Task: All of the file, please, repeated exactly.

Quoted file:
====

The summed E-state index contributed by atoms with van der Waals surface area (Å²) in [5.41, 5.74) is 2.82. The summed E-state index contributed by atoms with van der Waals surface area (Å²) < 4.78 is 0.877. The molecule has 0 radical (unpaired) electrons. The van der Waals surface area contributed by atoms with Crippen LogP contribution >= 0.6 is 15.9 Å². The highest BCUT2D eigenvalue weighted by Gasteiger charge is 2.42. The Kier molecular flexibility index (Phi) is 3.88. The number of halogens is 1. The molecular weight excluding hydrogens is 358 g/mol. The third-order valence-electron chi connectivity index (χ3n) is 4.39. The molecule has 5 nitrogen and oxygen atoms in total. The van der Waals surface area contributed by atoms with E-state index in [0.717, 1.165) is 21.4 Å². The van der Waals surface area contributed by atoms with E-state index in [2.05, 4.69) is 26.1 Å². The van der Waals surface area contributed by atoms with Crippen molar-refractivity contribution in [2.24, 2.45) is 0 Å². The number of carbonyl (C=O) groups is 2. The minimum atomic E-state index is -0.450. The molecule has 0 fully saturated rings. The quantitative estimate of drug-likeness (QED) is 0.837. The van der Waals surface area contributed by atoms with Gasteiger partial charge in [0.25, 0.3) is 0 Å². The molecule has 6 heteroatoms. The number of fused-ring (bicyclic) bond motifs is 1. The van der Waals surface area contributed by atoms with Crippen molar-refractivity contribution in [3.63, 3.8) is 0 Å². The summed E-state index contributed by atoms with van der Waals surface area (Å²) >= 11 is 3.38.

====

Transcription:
The summed E-state index contributed by atoms with van der Waals surface area (Å²) in [5.41, 5.74) is 2.82. The summed E-state index contributed by atoms with van der Waals surface area (Å²) < 4.78 is 0.877. The molecule has 0 radical (unpaired) electrons. The van der Waals surface area contributed by atoms with Crippen LogP contribution >= 0.6 is 15.9 Å². The highest BCUT2D eigenvalue weighted by Gasteiger charge is 2.42. The Kier molecular flexibility index (Phi) is 3.88. The number of halogens is 1. The molecular weight excluding hydrogens is 358 g/mol. The third-order valence-electron chi connectivity index (χ3n) is 4.39. The molecule has 5 nitrogen and oxygen atoms in total. The van der Waals surface area contributed by atoms with E-state index in [0.717, 1.165) is 21.4 Å². The van der Waals surface area contributed by atoms with E-state index in [2.05, 4.69) is 26.1 Å². The van der Waals surface area contributed by atoms with Crippen molar-refractivity contribution in [2.24, 2.45) is 0 Å². The number of carbonyl (C=O) groups is 2. The minimum atomic E-state index is -0.450. The molecule has 0 fully saturated rings. The quantitative estimate of drug-likeness (QED) is 0.837. The van der Waals surface area contributed by atoms with Gasteiger partial charge in [0.25, 0.3) is 0 Å². The molecule has 6 heteroatoms. The number of fused-ring (bicyclic) bond motifs is 1. The van der Waals surface area contributed by atoms with Crippen molar-refractivity contribution in [3.63, 3.8) is 0 Å². The summed E-state index contributed by atoms with van der Waals surface area (Å²) >= 11 is 3.38.